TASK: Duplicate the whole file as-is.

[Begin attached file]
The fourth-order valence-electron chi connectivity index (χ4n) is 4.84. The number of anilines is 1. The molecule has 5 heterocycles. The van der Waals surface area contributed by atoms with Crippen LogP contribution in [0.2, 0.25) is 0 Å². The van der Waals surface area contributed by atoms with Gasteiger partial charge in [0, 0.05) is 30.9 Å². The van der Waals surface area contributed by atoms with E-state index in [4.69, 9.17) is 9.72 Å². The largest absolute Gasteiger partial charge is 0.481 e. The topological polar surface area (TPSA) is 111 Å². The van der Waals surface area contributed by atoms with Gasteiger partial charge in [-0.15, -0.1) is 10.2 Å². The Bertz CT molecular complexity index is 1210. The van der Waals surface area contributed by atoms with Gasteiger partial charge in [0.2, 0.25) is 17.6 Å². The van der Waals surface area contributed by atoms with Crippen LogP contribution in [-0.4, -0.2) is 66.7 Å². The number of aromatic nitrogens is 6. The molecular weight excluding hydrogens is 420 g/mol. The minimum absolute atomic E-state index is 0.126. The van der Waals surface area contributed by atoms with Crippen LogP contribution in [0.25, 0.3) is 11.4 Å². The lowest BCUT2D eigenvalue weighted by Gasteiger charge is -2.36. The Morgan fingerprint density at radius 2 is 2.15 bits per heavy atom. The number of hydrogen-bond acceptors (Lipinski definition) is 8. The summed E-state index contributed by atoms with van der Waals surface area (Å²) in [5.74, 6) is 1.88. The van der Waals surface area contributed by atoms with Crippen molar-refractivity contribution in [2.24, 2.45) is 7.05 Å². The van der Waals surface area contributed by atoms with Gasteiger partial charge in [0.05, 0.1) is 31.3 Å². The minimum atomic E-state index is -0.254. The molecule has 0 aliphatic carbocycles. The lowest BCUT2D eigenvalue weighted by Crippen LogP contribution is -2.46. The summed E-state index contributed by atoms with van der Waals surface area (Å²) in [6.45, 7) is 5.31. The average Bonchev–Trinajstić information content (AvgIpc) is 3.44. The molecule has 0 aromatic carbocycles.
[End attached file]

The fourth-order valence-electron chi connectivity index (χ4n) is 4.84. The number of anilines is 1. The molecule has 5 heterocycles. The van der Waals surface area contributed by atoms with Crippen LogP contribution in [0.2, 0.25) is 0 Å². The van der Waals surface area contributed by atoms with Gasteiger partial charge in [0, 0.05) is 30.9 Å². The van der Waals surface area contributed by atoms with E-state index in [4.69, 9.17) is 9.72 Å². The largest absolute Gasteiger partial charge is 0.481 e. The topological polar surface area (TPSA) is 111 Å². The van der Waals surface area contributed by atoms with Gasteiger partial charge in [-0.15, -0.1) is 10.2 Å². The Bertz CT molecular complexity index is 1210. The van der Waals surface area contributed by atoms with Gasteiger partial charge in [0.2, 0.25) is 17.6 Å². The van der Waals surface area contributed by atoms with Crippen LogP contribution in [-0.4, -0.2) is 66.7 Å². The number of aromatic nitrogens is 6. The molecular weight excluding hydrogens is 420 g/mol. The minimum absolute atomic E-state index is 0.126. The van der Waals surface area contributed by atoms with Crippen LogP contribution in [0.25, 0.3) is 11.4 Å². The lowest BCUT2D eigenvalue weighted by Gasteiger charge is -2.36. The Morgan fingerprint density at radius 2 is 2.15 bits per heavy atom. The number of hydrogen-bond acceptors (Lipinski definition) is 8. The summed E-state index contributed by atoms with van der Waals surface area (Å²) in [5.74, 6) is 1.88. The van der Waals surface area contributed by atoms with Crippen molar-refractivity contribution in [2.24, 2.45) is 7.05 Å². The van der Waals surface area contributed by atoms with Gasteiger partial charge in [0.05, 0.1) is 31.3 Å². The minimum atomic E-state index is -0.254. The molecule has 0 aliphatic carbocycles. The lowest BCUT2D eigenvalue weighted by Crippen LogP contribution is -2.46. The summed E-state index contributed by atoms with van der Waals surface area (Å²) in [6.45, 7) is 5.31. The average Bonchev–Trinajstić information content (AvgIpc) is 3.44. The molecule has 0 aromatic carbocycles.